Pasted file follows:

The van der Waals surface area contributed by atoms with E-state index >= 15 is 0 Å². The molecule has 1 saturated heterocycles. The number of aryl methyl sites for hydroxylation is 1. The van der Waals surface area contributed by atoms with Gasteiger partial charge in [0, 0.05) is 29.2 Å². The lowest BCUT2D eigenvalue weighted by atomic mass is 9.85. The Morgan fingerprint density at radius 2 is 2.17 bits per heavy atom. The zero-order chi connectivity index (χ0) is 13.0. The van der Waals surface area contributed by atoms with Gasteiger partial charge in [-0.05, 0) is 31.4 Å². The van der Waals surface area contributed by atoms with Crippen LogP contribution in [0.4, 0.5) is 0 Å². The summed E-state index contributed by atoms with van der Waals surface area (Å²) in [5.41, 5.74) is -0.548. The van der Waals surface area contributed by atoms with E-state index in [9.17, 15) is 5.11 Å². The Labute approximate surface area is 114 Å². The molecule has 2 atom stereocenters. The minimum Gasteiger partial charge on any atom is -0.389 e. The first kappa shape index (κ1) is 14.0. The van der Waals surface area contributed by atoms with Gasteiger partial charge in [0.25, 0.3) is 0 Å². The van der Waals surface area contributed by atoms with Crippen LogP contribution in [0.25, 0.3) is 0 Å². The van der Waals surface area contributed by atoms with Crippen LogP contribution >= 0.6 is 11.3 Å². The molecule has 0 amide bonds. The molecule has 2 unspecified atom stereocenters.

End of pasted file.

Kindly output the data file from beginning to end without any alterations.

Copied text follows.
The van der Waals surface area contributed by atoms with E-state index >= 15 is 0 Å². The molecule has 1 saturated heterocycles. The number of aryl methyl sites for hydroxylation is 1. The van der Waals surface area contributed by atoms with Gasteiger partial charge in [0, 0.05) is 29.2 Å². The lowest BCUT2D eigenvalue weighted by atomic mass is 9.85. The Morgan fingerprint density at radius 2 is 2.17 bits per heavy atom. The zero-order chi connectivity index (χ0) is 13.0. The van der Waals surface area contributed by atoms with Gasteiger partial charge in [-0.05, 0) is 31.4 Å². The van der Waals surface area contributed by atoms with Crippen LogP contribution in [0.4, 0.5) is 0 Å². The summed E-state index contributed by atoms with van der Waals surface area (Å²) in [5.41, 5.74) is -0.548. The van der Waals surface area contributed by atoms with E-state index in [9.17, 15) is 5.11 Å². The Labute approximate surface area is 114 Å². The molecule has 2 atom stereocenters. The minimum Gasteiger partial charge on any atom is -0.389 e. The first kappa shape index (κ1) is 14.0. The van der Waals surface area contributed by atoms with Gasteiger partial charge in [0.25, 0.3) is 0 Å². The van der Waals surface area contributed by atoms with Crippen LogP contribution in [0.25, 0.3) is 0 Å². The van der Waals surface area contributed by atoms with Crippen LogP contribution >= 0.6 is 11.3 Å². The molecule has 0 amide bonds. The molecule has 2 unspecified atom stereocenters.